Tuberculous peripheral lymphadenopathy digital illustration

Tuberculous peripheral lymphadenopathy Save

ICD-10 code: A18.2

Chapter: Certain infectious and parasitic diseases

Tuberculous Peripheral Lymphadenopathy: Causes, Symptoms and Treatment

Tuberculous peripheral lymphadenopathy is a condition that occurs when the lymph nodes in the body become inflamed due to a bacterial infection called Mycobacterium tuberculosis. This condition commonly affects the lymph nodes in the neck, but it can also occur in other parts of the body.

Causes of Tuberculous Peripheral Lymphadenopathy

Tuberculous peripheral lymphadenopathy occurs when the body is infected with Mycobacterium tuberculosis. This bacterium is transmitted through the air and can enter the body when an infected person coughs or sneezes. Once the bacterium enters the body, it can travel to the lymph nodes and cause inflammation.

Symptoms of Tuberculous Peripheral Lymphadenopathy

The symptoms of tuberculous peripheral lymphadenopathy can vary depending on the severity of the infection. Some common symptoms include:

  1. Swollen lymph nodes
  2. Fever
  3. Night sweats
  4. Weight loss
  5. Fatigue
  6. Loss of appetite

If left untreated, tuberculous peripheral lymphadenopathy can lead to complications such as abscess formation and the spread of the infection to other parts of the body.

Treatment for Tuberculous Peripheral Lymphadenopathy

The treatment for tuberculous peripheral lymphadenopathy involves a combination of antibiotics. The antibiotics are used to kill the Mycobacterium tuberculosis bacterium and prevent the infection from spreading to other parts of the body.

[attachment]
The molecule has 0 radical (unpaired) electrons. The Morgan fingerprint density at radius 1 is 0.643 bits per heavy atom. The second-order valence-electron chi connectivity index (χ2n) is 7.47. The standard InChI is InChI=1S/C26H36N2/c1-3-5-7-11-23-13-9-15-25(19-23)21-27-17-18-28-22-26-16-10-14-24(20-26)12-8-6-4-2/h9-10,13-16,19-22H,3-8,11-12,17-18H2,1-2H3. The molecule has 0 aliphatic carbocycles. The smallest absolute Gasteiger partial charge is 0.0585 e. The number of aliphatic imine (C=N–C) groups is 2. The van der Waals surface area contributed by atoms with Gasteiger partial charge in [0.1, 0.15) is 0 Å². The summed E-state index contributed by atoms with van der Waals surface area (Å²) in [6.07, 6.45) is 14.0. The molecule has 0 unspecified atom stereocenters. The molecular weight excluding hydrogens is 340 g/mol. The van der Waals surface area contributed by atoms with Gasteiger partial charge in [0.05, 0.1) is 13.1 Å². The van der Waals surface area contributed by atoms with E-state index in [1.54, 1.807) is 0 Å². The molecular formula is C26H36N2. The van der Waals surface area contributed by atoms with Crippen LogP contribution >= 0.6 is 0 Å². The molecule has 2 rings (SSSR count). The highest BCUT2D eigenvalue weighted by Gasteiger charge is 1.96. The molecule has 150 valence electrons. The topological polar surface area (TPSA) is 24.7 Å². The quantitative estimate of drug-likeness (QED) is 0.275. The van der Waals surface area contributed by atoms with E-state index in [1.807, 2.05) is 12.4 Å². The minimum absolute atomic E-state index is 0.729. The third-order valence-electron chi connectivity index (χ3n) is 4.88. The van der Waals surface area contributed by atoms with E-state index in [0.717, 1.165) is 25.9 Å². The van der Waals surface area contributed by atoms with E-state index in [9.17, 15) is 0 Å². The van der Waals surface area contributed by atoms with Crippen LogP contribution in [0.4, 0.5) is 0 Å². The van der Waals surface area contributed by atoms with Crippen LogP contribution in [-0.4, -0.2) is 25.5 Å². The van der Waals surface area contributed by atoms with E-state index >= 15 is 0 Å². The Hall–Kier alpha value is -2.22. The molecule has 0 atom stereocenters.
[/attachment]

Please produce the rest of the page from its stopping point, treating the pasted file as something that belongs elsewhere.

In addition to antibiotics, other treatments may be necessary to manage the symptoms of tuberculous peripheral lymphadenopathy. For example, anti-inflammatory medications may be used to reduce swelling and fever. In severe cases, surgery may be necessary to remove the infected lymph nodes.

Prevention of Tuberculous Peripheral Lymphadenopathy

The best way to prevent tuberculous peripheral lymphadenopathy is to avoid contact with people who have tuberculosis. If you are in contact with someone who has tuberculosis, it is important to wear a mask and practice good hygiene to reduce your risk of infection.

In addition, getting vaccinated for tuberculosis can help prevent the infection from taking hold in your body. The tuberculosis vaccine is recommended for people who are at high risk of developing the infection, such as healthcare workers and people who live in areas where tuberculosis is common.

If you suspect that you may have tuberculous peripheral lymphadenopathy, it is important to see a doctor right away. Early treatment can help prevent complications and improve your chances of a full recovery.

Diagnosis Codes for Tuberculous peripheral lymphadenopathy | A18.2